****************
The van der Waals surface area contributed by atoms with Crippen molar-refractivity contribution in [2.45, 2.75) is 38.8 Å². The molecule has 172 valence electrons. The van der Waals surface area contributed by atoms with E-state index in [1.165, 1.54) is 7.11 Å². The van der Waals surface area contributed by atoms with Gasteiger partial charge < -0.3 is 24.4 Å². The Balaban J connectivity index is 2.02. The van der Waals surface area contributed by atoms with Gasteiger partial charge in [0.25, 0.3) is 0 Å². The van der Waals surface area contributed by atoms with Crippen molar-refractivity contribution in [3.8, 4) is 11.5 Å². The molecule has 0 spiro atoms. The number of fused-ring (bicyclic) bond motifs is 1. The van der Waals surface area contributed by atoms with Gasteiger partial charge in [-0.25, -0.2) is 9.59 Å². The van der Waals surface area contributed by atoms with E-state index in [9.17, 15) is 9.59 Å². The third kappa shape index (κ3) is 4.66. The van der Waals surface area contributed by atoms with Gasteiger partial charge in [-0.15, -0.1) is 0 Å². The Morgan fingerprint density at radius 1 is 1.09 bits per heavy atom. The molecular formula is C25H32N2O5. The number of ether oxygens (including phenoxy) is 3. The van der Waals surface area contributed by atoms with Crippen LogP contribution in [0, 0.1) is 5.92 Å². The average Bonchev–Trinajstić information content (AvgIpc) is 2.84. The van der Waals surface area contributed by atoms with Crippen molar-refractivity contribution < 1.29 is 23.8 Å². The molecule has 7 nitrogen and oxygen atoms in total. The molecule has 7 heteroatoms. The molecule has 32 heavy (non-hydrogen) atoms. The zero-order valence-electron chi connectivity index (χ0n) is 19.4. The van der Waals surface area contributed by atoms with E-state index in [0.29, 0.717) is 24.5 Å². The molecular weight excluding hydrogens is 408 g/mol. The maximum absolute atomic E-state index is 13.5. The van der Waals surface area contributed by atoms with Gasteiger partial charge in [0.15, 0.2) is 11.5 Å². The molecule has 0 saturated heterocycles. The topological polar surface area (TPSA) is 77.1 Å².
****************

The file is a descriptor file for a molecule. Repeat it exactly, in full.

The van der Waals surface area contributed by atoms with Crippen molar-refractivity contribution in [2.45, 2.75) is 38.8 Å². The molecule has 172 valence electrons. The van der Waals surface area contributed by atoms with E-state index in [1.165, 1.54) is 7.11 Å². The van der Waals surface area contributed by atoms with Gasteiger partial charge < -0.3 is 24.4 Å². The Balaban J connectivity index is 2.02. The van der Waals surface area contributed by atoms with Gasteiger partial charge in [0.25, 0.3) is 0 Å². The van der Waals surface area contributed by atoms with Crippen molar-refractivity contribution in [3.8, 4) is 11.5 Å². The molecule has 0 spiro atoms. The number of fused-ring (bicyclic) bond motifs is 1. The van der Waals surface area contributed by atoms with Gasteiger partial charge in [-0.25, -0.2) is 9.59 Å². The van der Waals surface area contributed by atoms with E-state index in [9.17, 15) is 9.59 Å². The third kappa shape index (κ3) is 4.66. The van der Waals surface area contributed by atoms with Gasteiger partial charge in [-0.15, -0.1) is 0 Å². The Morgan fingerprint density at radius 1 is 1.09 bits per heavy atom. The molecular formula is C25H32N2O5. The number of ether oxygens (including phenoxy) is 3. The van der Waals surface area contributed by atoms with Crippen LogP contribution in [0, 0.1) is 5.92 Å². The average Bonchev–Trinajstić information content (AvgIpc) is 2.84. The van der Waals surface area contributed by atoms with Crippen molar-refractivity contribution < 1.29 is 23.8 Å². The molecule has 7 nitrogen and oxygen atoms in total. The molecule has 7 heteroatoms. The molecule has 32 heavy (non-hydrogen) atoms. The zero-order valence-electron chi connectivity index (χ0n) is 19.4. The van der Waals surface area contributed by atoms with E-state index in [0.29, 0.717) is 24.5 Å². The molecular weight excluding hydrogens is 408 g/mol. The maximum absolute atomic E-state index is 13.5. The van der Waals surface area contributed by atoms with Gasteiger partial charge in [0.15, 0.2) is 11.5 Å². The molecule has 0 saturated heterocycles. The topological polar surface area (TPSA) is 77.1 Å².